Australia - Of over 7000 reports of angioedema received by the Adverse Drug Reactions Advisory Committee (ADRAC) since 1970, ACE inhibitors account for 12.6%. Angioedema may present with acute onset of soft-tissue swelling of part or all of the face (periorbital, peri-oral, lips), tongue, pharynx and neck. Oedema of the gastrointestinal tract resulting in attacks of abdominal pain, vomiting and diarrhoea has also been rarely reported with ACE inhibitors (1). Angioedema can be life-threatening, and may require prompt parenteral administration of adrenaline if the airway is compromised. The cause may not always be obvious as the first occurrence may be after months or even years of ACE inhibitor therapy. Angioedema may also occur episodically with long symptom-free intervals.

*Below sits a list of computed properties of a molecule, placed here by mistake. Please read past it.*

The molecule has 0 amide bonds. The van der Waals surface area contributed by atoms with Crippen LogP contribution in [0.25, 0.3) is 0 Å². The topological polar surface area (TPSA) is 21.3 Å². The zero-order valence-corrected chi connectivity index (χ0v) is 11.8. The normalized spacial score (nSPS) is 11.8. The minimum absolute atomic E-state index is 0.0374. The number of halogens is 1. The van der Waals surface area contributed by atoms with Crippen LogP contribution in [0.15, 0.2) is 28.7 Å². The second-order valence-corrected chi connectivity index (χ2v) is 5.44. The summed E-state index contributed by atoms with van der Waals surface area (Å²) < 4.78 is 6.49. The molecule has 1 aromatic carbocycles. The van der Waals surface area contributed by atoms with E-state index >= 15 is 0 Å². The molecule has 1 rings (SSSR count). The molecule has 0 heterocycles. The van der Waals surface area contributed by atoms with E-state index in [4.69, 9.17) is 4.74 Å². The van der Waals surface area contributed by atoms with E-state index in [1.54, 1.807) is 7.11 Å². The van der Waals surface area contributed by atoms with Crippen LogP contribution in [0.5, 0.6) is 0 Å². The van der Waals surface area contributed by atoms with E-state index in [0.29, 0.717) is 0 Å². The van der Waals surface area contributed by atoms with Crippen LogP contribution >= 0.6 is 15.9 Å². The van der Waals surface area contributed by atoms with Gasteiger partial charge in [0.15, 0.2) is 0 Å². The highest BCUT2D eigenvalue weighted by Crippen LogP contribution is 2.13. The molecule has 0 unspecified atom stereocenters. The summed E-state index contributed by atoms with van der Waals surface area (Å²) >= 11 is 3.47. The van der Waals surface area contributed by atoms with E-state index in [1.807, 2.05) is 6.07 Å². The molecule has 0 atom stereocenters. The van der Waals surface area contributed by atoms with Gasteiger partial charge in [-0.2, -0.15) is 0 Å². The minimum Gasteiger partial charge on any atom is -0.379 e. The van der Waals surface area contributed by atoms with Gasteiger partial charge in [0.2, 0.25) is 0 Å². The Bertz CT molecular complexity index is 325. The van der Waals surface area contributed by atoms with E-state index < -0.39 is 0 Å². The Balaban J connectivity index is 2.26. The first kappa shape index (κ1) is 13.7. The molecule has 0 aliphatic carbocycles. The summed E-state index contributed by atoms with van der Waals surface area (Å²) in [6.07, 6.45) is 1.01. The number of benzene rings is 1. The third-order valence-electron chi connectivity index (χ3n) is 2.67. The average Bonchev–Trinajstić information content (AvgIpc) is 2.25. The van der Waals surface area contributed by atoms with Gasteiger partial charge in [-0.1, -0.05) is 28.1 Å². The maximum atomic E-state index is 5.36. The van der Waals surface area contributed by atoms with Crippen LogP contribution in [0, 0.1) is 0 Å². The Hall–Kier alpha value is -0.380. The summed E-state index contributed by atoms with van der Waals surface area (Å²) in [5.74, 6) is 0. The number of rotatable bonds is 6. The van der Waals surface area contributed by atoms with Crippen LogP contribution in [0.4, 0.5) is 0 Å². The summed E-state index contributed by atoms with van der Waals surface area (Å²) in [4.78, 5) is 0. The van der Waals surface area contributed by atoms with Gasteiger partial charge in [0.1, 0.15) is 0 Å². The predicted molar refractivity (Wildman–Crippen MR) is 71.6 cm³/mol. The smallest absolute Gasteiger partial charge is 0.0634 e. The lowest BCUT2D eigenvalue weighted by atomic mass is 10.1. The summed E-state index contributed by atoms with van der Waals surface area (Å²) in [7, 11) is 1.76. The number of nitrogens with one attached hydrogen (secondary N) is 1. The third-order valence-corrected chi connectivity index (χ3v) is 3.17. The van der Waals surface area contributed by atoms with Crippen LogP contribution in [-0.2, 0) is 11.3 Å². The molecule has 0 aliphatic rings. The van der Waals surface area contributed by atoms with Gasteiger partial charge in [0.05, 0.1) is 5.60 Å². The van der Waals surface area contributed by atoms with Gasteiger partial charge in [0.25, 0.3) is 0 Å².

ADRAC first advised of the risk of angioedema with ACE inhibitors in 1993 (2) and noted its occurrence with angiotensin II antagonists in 1999 (3). ADRAC now has 119 reports with angiotensin II antagonists. With ACE inhibitors the reaction is thought to be associated with potentiation of bradykinin, causing increased vascular permeability and vasodilation (4). The mechanism with the angiotensin II antagonists is unclear but it has also been postulated to be by bradykinin activation (4, 5) Individuals with a history of angioedema with ACE inhibitors may occasionally develop it with an angiotensin II antagonist as well (4, 5).
Extracted from Australian Adverse Drug Reactions Bulletin, Volume 24, Number 2, April 2005.
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